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Rambarran calls on business community to Start investing in local economy

Tuesday, July 9, 2013
ANSA McAL group chief operations officer Gerry Brooks, second from right, makes a point yesterday that attracts the interest of American Chamber of T&T (AmCham) president, Hugh Howard, left, Central Bank Governor, Jwala Rambarran and Executive Director, Centre for Competitiveness, Indera Sagewan-Alli at the AmCham monthly meeting held at Hilton Trinidad, yesterday. PHOTO: SHIRLEY BAHADUR

Central Bank Governor Jwala Rambarran yesterday called on the business community to stop sitting on the sidelines and start investing in the local economy. “I commend these business leaders for their vote of confidence in the country’s economic prospects, but it is not enough. We need the entire business community to stop watching and commenting on the game from the sidelines,” he said. He was speaking yesterday at a seminar on Competitiveness and Sustainable Development, hosted by the T&T American Chamber of Commerce (AmCham T&T) at the Hilton Hotel and Conference Centre, St Ann’s.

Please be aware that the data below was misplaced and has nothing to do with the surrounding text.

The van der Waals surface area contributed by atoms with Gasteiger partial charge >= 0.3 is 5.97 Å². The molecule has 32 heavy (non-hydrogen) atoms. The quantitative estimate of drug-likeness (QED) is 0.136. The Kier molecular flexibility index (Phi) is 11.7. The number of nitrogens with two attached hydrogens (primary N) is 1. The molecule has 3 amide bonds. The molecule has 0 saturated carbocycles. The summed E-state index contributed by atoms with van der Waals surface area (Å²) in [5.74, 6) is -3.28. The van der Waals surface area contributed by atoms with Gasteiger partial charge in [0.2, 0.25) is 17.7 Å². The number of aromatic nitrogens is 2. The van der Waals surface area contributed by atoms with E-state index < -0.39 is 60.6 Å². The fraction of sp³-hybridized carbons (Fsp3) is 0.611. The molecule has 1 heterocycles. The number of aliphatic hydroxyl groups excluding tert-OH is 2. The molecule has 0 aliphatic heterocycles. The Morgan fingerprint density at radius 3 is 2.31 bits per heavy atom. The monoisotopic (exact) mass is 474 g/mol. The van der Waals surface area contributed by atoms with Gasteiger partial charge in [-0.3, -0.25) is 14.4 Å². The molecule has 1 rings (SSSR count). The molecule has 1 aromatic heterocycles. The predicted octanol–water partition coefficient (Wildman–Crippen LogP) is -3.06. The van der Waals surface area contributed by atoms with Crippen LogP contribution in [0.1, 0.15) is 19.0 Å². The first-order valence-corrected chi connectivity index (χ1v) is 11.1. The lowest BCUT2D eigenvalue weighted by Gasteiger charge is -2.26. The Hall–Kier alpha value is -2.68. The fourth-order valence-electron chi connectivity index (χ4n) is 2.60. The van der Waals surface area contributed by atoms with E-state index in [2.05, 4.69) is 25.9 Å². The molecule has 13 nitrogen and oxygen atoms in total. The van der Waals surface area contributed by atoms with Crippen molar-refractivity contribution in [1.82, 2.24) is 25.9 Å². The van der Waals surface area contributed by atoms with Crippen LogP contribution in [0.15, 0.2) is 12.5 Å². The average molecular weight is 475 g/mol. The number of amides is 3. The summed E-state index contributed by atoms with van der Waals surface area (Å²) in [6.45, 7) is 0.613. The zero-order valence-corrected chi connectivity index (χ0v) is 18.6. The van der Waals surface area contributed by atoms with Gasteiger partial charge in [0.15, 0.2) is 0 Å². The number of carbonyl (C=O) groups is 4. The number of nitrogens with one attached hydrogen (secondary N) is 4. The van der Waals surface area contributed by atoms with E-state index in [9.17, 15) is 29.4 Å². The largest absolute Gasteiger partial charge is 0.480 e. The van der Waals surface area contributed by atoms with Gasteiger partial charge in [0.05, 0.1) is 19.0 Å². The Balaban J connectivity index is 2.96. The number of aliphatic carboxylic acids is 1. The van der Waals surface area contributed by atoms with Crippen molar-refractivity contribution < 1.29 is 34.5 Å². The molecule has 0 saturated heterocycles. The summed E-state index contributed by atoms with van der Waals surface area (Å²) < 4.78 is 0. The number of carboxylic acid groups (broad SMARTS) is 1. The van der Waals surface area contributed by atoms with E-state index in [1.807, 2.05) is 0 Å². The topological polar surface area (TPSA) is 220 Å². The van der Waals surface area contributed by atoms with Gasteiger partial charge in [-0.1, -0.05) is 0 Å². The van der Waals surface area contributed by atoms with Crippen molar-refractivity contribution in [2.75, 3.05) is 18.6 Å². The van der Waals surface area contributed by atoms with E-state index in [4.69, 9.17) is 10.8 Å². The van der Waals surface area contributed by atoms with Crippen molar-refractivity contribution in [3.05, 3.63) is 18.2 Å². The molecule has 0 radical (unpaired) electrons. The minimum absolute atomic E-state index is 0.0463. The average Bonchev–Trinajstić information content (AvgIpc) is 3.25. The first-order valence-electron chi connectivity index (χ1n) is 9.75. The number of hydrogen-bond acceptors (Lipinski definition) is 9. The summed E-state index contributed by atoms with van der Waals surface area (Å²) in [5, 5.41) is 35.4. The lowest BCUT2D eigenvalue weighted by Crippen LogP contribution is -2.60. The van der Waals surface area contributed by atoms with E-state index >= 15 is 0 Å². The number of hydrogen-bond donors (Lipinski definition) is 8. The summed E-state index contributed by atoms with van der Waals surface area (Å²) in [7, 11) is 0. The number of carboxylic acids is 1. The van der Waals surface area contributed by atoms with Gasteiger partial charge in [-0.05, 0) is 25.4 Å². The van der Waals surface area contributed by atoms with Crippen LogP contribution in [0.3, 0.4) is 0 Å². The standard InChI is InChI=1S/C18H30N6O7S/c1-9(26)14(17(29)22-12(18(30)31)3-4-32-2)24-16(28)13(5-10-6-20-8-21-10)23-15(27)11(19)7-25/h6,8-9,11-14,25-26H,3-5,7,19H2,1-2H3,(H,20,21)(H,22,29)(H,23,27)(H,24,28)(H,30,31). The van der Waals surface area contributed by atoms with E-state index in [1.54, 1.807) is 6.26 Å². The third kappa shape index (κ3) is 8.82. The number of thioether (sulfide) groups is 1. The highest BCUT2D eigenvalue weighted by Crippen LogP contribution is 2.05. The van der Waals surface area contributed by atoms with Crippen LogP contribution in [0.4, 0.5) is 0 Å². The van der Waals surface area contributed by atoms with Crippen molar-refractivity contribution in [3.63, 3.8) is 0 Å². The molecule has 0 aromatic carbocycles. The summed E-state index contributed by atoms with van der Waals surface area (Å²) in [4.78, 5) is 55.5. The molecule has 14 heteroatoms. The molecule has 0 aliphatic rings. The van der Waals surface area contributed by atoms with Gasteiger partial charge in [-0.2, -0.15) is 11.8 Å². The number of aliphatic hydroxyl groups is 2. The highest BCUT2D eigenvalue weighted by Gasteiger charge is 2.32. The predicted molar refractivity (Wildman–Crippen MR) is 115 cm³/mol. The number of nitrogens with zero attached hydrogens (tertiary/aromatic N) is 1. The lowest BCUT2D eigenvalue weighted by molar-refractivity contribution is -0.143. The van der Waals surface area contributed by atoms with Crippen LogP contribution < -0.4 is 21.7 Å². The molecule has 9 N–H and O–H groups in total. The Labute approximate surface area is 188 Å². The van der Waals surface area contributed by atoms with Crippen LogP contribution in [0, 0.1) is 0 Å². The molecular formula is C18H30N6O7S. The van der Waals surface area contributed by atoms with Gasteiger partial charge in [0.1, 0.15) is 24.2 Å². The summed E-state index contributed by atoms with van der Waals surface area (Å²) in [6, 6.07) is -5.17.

At the same time he gave a list of projects that he said that have given the economy a lifeline and will inject confidence. He pointed to the $500 million joint venture between Multicinemas Trinidad Ltd and JT Allum Group of Companies to develop the “C3” movie and shopping complex in Corinth, South Trinidad. There is also the ANSA McAL clay plant which costs $400 million, he said. He spoke about a joint venture among Neal & Massy, the Russian firm Severstal International and Meltadom from the Dominican Republic to build a vertically integrated iron and steel complex on Union Estate, La Brea at a cost of US $400 million. He also spoke about Neal & Massy’s project developmental agreement with Mitsubishi Corporation, Mitsubishi Gas Chemicals Company and the Government of T&T to construct and operate plants to produce  Methanol and Dimethyl-Ether (DME) at Union Estate, La Brea at a cost of US$850 million.


“We are already seeing signs of such confidence. At one end of the business spectrum, small firms have been mushrooming in various clusters around the country including Charlieville, Felicity, Tunapuna, Sangre Grande, Rio Claro and Penal/Debe. Some of these small firms are in retail and distribution. Others are in construction and energy services,” he said. He warned the private sector against over reliance on the state and said the local business community must also play its part in wealth creation.
“We are not the only game in town. I wish to remind you all that, through its monetary policy, the Central Bank, can influence aggregate demand in the economy. But monetary policy cannot solve deeper structural problems or lift the growth potential of the economy,” he said. 


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